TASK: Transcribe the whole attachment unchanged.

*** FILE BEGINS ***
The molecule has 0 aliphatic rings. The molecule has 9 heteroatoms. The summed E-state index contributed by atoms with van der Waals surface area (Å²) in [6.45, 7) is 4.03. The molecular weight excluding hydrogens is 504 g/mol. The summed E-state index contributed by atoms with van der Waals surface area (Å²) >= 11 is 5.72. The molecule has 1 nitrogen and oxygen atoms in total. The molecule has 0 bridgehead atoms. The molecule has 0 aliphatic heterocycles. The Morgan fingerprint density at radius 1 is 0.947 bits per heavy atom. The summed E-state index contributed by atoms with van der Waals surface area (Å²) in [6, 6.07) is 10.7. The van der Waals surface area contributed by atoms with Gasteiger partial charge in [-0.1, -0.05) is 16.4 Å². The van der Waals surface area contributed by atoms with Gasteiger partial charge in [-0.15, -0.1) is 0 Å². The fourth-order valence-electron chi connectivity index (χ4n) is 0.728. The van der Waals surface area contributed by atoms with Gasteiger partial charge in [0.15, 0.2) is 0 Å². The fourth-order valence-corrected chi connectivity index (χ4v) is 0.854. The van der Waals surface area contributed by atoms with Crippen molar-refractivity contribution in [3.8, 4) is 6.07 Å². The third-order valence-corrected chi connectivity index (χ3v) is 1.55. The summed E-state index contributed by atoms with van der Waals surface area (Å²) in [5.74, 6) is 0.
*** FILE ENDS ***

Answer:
The molecule has 0 aliphatic rings. The molecule has 9 heteroatoms. The summed E-state index contributed by atoms with van der Waals surface area (Å²) in [6.45, 7) is 4.03. The molecular weight excluding hydrogens is 504 g/mol. The summed E-state index contributed by atoms with van der Waals surface area (Å²) >= 11 is 5.72. The molecule has 1 nitrogen and oxygen atoms in total. The molecule has 0 bridgehead atoms. The molecule has 0 aliphatic heterocycles. The Morgan fingerprint density at radius 1 is 0.947 bits per heavy atom. The summed E-state index contributed by atoms with van der Waals surface area (Å²) in [6, 6.07) is 10.7. The van der Waals surface area contributed by atoms with Gasteiger partial charge in [-0.1, -0.05) is 16.4 Å². The van der Waals surface area contributed by atoms with Gasteiger partial charge in [-0.15, -0.1) is 0 Å². The fourth-order valence-electron chi connectivity index (χ4n) is 0.728. The van der Waals surface area contributed by atoms with Gasteiger partial charge in [0.15, 0.2) is 0 Å². The fourth-order valence-corrected chi connectivity index (χ4v) is 0.854. The van der Waals surface area contributed by atoms with Crippen molar-refractivity contribution in [3.8, 4) is 6.07 Å². The third-order valence-corrected chi connectivity index (χ3v) is 1.55. The summed E-state index contributed by atoms with van der Waals surface area (Å²) in [5.74, 6) is 0.